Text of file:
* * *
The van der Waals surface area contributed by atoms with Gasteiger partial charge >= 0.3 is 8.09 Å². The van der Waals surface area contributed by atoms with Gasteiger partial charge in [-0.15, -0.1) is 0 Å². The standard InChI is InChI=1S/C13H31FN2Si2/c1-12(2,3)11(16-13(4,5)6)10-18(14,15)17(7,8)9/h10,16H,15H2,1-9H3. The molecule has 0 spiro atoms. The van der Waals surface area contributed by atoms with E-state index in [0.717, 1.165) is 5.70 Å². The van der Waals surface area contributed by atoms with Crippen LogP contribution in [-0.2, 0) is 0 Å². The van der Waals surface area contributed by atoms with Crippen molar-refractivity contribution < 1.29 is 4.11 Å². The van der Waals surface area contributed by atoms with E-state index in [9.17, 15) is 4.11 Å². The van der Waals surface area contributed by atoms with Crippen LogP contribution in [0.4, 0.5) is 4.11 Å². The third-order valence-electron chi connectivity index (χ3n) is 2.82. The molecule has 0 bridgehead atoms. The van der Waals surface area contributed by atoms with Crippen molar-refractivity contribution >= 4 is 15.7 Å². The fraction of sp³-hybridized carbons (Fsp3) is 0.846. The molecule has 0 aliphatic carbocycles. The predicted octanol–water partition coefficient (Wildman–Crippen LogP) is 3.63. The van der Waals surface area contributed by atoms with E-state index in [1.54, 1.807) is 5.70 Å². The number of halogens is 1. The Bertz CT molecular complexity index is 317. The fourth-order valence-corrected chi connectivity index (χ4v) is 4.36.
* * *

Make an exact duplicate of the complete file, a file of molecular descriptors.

The van der Waals surface area contributed by atoms with Gasteiger partial charge >= 0.3 is 8.09 Å². The van der Waals surface area contributed by atoms with Gasteiger partial charge in [-0.15, -0.1) is 0 Å². The standard InChI is InChI=1S/C13H31FN2Si2/c1-12(2,3)11(16-13(4,5)6)10-18(14,15)17(7,8)9/h10,16H,15H2,1-9H3. The molecule has 0 spiro atoms. The van der Waals surface area contributed by atoms with E-state index in [0.717, 1.165) is 5.70 Å². The van der Waals surface area contributed by atoms with Crippen LogP contribution in [-0.2, 0) is 0 Å². The van der Waals surface area contributed by atoms with Crippen molar-refractivity contribution < 1.29 is 4.11 Å². The van der Waals surface area contributed by atoms with E-state index in [9.17, 15) is 4.11 Å². The van der Waals surface area contributed by atoms with Crippen LogP contribution in [0.4, 0.5) is 4.11 Å². The third-order valence-electron chi connectivity index (χ3n) is 2.82. The molecule has 0 bridgehead atoms. The van der Waals surface area contributed by atoms with Crippen molar-refractivity contribution >= 4 is 15.7 Å². The fraction of sp³-hybridized carbons (Fsp3) is 0.846. The molecule has 0 aliphatic carbocycles. The predicted octanol–water partition coefficient (Wildman–Crippen LogP) is 3.63. The van der Waals surface area contributed by atoms with E-state index in [1.54, 1.807) is 5.70 Å². The number of halogens is 1. The Bertz CT molecular complexity index is 317. The fourth-order valence-corrected chi connectivity index (χ4v) is 4.36.